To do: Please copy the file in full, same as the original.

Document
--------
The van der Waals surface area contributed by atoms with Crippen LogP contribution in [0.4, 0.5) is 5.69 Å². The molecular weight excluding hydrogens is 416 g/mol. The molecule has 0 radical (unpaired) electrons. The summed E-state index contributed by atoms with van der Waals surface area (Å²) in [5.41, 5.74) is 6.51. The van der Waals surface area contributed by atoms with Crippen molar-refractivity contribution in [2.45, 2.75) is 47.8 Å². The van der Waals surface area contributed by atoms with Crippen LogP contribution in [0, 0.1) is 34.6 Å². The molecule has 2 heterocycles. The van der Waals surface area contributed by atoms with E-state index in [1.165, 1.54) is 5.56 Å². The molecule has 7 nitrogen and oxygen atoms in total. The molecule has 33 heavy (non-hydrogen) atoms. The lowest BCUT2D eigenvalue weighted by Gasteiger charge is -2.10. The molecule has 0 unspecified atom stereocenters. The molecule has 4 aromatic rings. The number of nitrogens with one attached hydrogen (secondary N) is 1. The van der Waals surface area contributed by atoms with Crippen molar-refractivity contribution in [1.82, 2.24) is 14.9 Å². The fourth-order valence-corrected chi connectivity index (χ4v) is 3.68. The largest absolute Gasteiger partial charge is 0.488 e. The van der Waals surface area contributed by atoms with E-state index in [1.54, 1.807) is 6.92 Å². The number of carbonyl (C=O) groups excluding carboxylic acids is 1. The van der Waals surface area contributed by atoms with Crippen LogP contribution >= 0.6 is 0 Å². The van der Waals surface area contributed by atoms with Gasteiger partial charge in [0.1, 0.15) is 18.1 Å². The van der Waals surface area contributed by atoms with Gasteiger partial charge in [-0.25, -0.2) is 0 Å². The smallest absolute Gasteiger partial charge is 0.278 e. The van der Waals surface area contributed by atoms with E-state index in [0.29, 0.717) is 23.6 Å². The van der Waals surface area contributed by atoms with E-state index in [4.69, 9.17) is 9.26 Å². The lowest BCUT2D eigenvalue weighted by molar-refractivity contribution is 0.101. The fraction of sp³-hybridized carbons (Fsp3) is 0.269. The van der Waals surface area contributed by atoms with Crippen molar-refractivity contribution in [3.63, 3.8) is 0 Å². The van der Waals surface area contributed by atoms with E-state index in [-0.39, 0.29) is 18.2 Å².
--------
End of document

The van der Waals surface area contributed by atoms with Crippen LogP contribution in [0.4, 0.5) is 5.69 Å². The molecular weight excluding hydrogens is 416 g/mol. The molecule has 0 radical (unpaired) electrons. The summed E-state index contributed by atoms with van der Waals surface area (Å²) in [5.41, 5.74) is 6.51. The van der Waals surface area contributed by atoms with Crippen molar-refractivity contribution in [2.45, 2.75) is 47.8 Å². The van der Waals surface area contributed by atoms with Crippen LogP contribution in [0, 0.1) is 34.6 Å². The molecule has 2 heterocycles. The van der Waals surface area contributed by atoms with E-state index in [1.165, 1.54) is 5.56 Å². The molecule has 7 nitrogen and oxygen atoms in total. The molecule has 33 heavy (non-hydrogen) atoms. The lowest BCUT2D eigenvalue weighted by Gasteiger charge is -2.10. The molecule has 0 unspecified atom stereocenters. The molecule has 4 aromatic rings. The number of nitrogens with one attached hydrogen (secondary N) is 1. The van der Waals surface area contributed by atoms with Crippen molar-refractivity contribution in [1.82, 2.24) is 14.9 Å². The fourth-order valence-corrected chi connectivity index (χ4v) is 3.68. The largest absolute Gasteiger partial charge is 0.488 e. The van der Waals surface area contributed by atoms with E-state index in [1.54, 1.807) is 6.92 Å². The number of carbonyl (C=O) groups excluding carboxylic acids is 1. The van der Waals surface area contributed by atoms with Crippen LogP contribution >= 0.6 is 0 Å². The van der Waals surface area contributed by atoms with Gasteiger partial charge in [0.1, 0.15) is 18.1 Å². The van der Waals surface area contributed by atoms with Gasteiger partial charge in [-0.25, -0.2) is 0 Å². The smallest absolute Gasteiger partial charge is 0.278 e. The van der Waals surface area contributed by atoms with E-state index in [0.29, 0.717) is 23.6 Å². The van der Waals surface area contributed by atoms with E-state index in [4.69, 9.17) is 9.26 Å². The lowest BCUT2D eigenvalue weighted by molar-refractivity contribution is 0.101. The fraction of sp³-hybridized carbons (Fsp3) is 0.269. The van der Waals surface area contributed by atoms with Crippen molar-refractivity contribution in [3.63, 3.8) is 0 Å². The van der Waals surface area contributed by atoms with E-state index in [-0.39, 0.29) is 18.2 Å².